This ATV has been equipped to drive by itself. The sensor box has been mounted high as possible to give it wide a field of view as possible. A self driving ATV might appeal to a lazy outdoorsman and doesn't scream intimidation, but its larger Chinese autonomous cousins, like the ZSD-63 armored personnel carrier, certainly will grab anyone's attention.
The US Navy made news this week by announcing a new type of autonomous robotic boat for protecting its fleet, but China is showing that it can play the same game, just on the land.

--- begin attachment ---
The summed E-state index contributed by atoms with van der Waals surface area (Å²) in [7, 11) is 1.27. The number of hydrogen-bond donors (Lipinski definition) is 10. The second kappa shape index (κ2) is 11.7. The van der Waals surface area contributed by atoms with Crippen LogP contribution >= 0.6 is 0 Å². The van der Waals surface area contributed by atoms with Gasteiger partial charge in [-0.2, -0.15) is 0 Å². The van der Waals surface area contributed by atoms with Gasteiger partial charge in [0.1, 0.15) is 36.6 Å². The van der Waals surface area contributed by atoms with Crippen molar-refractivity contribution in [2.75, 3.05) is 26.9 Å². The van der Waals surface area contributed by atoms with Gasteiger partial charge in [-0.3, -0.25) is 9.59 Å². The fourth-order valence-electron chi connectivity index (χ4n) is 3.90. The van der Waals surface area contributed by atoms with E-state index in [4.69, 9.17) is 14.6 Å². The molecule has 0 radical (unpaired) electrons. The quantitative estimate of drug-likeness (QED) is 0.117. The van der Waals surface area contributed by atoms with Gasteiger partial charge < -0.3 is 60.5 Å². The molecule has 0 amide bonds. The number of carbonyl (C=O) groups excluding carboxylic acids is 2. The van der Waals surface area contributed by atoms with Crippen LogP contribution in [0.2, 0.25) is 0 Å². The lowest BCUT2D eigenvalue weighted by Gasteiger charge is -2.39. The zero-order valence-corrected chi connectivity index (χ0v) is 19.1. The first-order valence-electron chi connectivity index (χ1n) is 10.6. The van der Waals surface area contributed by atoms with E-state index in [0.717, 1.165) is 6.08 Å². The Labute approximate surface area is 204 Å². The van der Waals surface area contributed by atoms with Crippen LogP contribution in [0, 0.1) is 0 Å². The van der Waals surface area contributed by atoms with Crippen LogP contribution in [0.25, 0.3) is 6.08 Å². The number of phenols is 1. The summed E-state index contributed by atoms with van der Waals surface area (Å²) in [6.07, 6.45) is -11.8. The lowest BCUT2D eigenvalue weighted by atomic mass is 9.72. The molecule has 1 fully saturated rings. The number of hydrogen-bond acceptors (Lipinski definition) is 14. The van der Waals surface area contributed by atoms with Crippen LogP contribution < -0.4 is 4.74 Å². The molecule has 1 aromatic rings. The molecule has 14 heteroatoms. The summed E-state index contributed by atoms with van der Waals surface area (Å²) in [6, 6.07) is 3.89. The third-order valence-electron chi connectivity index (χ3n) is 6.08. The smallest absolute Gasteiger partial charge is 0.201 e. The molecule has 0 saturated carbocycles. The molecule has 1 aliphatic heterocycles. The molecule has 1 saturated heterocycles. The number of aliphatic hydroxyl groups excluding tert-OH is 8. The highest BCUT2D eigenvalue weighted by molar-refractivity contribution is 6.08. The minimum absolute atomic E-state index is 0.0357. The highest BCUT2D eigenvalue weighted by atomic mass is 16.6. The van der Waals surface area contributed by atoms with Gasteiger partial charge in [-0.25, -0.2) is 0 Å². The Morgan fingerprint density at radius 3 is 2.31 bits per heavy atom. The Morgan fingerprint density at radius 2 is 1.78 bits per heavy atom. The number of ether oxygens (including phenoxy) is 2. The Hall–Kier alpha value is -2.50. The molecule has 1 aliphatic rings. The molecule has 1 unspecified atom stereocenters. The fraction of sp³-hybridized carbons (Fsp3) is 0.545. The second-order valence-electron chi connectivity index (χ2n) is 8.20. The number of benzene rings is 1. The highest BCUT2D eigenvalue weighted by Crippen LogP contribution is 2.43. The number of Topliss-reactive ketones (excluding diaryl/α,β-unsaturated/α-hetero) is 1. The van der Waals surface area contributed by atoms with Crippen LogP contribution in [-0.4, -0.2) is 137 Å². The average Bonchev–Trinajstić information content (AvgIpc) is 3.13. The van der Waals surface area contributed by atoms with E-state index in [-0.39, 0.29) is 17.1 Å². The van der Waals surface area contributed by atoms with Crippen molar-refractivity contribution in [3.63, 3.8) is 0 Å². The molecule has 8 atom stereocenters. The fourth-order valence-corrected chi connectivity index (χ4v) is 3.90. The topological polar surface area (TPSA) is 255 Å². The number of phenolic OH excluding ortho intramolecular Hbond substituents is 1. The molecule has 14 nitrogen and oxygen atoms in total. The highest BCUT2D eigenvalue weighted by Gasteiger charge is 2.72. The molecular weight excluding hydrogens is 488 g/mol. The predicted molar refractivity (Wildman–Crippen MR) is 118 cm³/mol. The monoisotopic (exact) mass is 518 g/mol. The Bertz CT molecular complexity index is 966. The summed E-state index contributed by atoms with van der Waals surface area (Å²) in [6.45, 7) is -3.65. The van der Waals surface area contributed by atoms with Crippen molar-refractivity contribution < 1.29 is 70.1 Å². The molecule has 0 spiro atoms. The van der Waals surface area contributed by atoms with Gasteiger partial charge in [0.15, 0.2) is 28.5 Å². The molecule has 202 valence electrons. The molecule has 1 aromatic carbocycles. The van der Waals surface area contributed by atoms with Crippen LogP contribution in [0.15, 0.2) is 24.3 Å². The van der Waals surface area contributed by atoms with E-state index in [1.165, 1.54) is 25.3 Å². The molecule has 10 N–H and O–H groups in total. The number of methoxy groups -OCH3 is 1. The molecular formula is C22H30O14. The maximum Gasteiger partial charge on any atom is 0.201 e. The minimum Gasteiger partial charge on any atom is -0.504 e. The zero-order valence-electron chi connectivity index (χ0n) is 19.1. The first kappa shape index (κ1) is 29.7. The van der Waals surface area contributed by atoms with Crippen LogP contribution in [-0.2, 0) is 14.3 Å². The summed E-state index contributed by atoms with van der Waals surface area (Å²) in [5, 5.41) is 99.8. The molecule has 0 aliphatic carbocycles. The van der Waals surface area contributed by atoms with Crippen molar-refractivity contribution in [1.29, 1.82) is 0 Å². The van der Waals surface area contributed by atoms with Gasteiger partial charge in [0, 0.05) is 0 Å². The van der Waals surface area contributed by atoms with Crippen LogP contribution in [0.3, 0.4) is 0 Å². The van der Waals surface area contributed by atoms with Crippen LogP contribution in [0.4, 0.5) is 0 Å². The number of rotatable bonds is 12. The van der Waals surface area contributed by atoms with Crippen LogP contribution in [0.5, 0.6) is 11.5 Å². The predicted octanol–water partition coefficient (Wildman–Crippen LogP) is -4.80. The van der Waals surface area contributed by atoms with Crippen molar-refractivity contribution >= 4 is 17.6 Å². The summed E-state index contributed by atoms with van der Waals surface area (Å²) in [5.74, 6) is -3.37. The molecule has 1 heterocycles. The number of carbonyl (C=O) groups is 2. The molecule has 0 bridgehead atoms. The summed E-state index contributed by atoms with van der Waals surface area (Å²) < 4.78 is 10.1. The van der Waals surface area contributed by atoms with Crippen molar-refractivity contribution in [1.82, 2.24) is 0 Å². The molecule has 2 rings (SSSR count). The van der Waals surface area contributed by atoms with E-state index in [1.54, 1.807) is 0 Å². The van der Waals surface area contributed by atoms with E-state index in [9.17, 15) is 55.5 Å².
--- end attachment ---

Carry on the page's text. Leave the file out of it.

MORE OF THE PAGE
While the the US military has deployed over 12,000 unmanned ground systems in its operations in Iraq and Afghanistan, such as the iRobot Packbot and Foster Miller Talon, they have been remotely operated and mostly of small size. The only large vehicle types, such as the BAE Black Knight light tank, have been test systems, never deployed. Akin to the difference between a RC toy and a Google Car, autonomous vehicles differ from such remotely operated systems by using data from onboard sensors to navigate through off-road and urban terrain without human input. In the category of Armored Fighting Vehicles (AFV), the only American autonomous systems have been technology demonstrators like the National Robotics Engineering Center's Crusher and Army Research Lab 's XUV, not based off of existing U.S. AFV chassis.